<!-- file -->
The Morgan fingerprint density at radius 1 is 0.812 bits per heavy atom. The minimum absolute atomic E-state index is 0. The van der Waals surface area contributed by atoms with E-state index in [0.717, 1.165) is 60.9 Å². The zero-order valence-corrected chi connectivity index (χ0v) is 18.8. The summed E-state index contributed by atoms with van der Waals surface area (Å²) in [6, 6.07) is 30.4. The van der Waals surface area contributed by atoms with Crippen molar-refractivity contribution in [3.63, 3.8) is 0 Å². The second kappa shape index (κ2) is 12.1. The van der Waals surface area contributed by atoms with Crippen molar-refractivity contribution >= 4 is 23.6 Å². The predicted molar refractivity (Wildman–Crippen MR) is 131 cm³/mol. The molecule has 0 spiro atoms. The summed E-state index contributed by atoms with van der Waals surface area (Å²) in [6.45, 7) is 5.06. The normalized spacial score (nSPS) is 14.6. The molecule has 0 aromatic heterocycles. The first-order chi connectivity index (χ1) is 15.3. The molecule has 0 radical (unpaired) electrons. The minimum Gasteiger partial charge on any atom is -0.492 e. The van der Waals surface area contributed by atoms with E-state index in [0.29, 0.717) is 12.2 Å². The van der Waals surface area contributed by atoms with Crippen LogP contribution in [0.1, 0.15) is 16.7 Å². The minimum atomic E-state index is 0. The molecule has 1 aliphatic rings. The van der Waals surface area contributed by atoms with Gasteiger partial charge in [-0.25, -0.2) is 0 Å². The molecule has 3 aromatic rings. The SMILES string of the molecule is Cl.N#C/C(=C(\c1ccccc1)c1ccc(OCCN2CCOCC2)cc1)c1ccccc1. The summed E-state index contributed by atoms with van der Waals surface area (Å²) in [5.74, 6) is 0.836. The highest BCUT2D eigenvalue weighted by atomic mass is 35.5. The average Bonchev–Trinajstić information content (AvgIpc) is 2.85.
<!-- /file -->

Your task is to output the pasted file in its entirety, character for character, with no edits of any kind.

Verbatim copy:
The Morgan fingerprint density at radius 1 is 0.812 bits per heavy atom. The minimum absolute atomic E-state index is 0. The van der Waals surface area contributed by atoms with E-state index in [0.717, 1.165) is 60.9 Å². The zero-order valence-corrected chi connectivity index (χ0v) is 18.8. The summed E-state index contributed by atoms with van der Waals surface area (Å²) in [6, 6.07) is 30.4. The van der Waals surface area contributed by atoms with Crippen molar-refractivity contribution in [3.63, 3.8) is 0 Å². The second kappa shape index (κ2) is 12.1. The van der Waals surface area contributed by atoms with Crippen molar-refractivity contribution >= 4 is 23.6 Å². The predicted molar refractivity (Wildman–Crippen MR) is 131 cm³/mol. The molecule has 0 spiro atoms. The summed E-state index contributed by atoms with van der Waals surface area (Å²) in [6.45, 7) is 5.06. The normalized spacial score (nSPS) is 14.6. The molecule has 0 aromatic heterocycles. The first-order chi connectivity index (χ1) is 15.3. The molecule has 0 radical (unpaired) electrons. The minimum Gasteiger partial charge on any atom is -0.492 e. The van der Waals surface area contributed by atoms with E-state index in [0.29, 0.717) is 12.2 Å². The van der Waals surface area contributed by atoms with Crippen LogP contribution in [0.1, 0.15) is 16.7 Å². The minimum atomic E-state index is 0. The molecule has 1 aliphatic rings. The van der Waals surface area contributed by atoms with Gasteiger partial charge in [-0.25, -0.2) is 0 Å². The molecule has 3 aromatic rings. The SMILES string of the molecule is Cl.N#C/C(=C(\c1ccccc1)c1ccc(OCCN2CCOCC2)cc1)c1ccccc1. The summed E-state index contributed by atoms with van der Waals surface area (Å²) in [5.74, 6) is 0.836. The highest BCUT2D eigenvalue weighted by atomic mass is 35.5. The average Bonchev–Trinajstić information content (AvgIpc) is 2.85.